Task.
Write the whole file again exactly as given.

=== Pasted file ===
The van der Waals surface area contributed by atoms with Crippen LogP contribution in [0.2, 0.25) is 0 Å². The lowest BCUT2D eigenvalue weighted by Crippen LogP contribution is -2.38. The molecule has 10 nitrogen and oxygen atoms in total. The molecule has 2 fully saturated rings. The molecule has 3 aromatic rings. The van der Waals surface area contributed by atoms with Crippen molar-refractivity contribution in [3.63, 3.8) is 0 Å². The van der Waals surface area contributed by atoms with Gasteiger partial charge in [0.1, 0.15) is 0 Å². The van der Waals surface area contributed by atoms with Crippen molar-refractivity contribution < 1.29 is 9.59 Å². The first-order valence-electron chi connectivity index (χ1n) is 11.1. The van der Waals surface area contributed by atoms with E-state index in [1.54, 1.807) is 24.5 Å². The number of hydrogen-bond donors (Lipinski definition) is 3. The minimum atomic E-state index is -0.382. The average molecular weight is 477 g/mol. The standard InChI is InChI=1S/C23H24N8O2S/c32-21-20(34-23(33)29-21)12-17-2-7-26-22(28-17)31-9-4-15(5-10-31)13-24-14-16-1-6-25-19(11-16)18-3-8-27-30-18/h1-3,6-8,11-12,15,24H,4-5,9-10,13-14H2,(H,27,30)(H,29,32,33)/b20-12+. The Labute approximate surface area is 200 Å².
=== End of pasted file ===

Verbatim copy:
The van der Waals surface area contributed by atoms with Crippen LogP contribution in [0.2, 0.25) is 0 Å². The lowest BCUT2D eigenvalue weighted by Crippen LogP contribution is -2.38. The molecule has 10 nitrogen and oxygen atoms in total. The molecule has 2 fully saturated rings. The molecule has 3 aromatic rings. The van der Waals surface area contributed by atoms with Crippen molar-refractivity contribution in [3.63, 3.8) is 0 Å². The van der Waals surface area contributed by atoms with Gasteiger partial charge in [0.1, 0.15) is 0 Å². The van der Waals surface area contributed by atoms with Crippen molar-refractivity contribution < 1.29 is 9.59 Å². The first-order valence-electron chi connectivity index (χ1n) is 11.1. The van der Waals surface area contributed by atoms with E-state index in [1.54, 1.807) is 24.5 Å². The number of hydrogen-bond donors (Lipinski definition) is 3. The minimum atomic E-state index is -0.382. The average molecular weight is 477 g/mol. The standard InChI is InChI=1S/C23H24N8O2S/c32-21-20(34-23(33)29-21)12-17-2-7-26-22(28-17)31-9-4-15(5-10-31)13-24-14-16-1-6-25-19(11-16)18-3-8-27-30-18/h1-3,6-8,11-12,15,24H,4-5,9-10,13-14H2,(H,27,30)(H,29,32,33)/b20-12+. The Labute approximate surface area is 200 Å².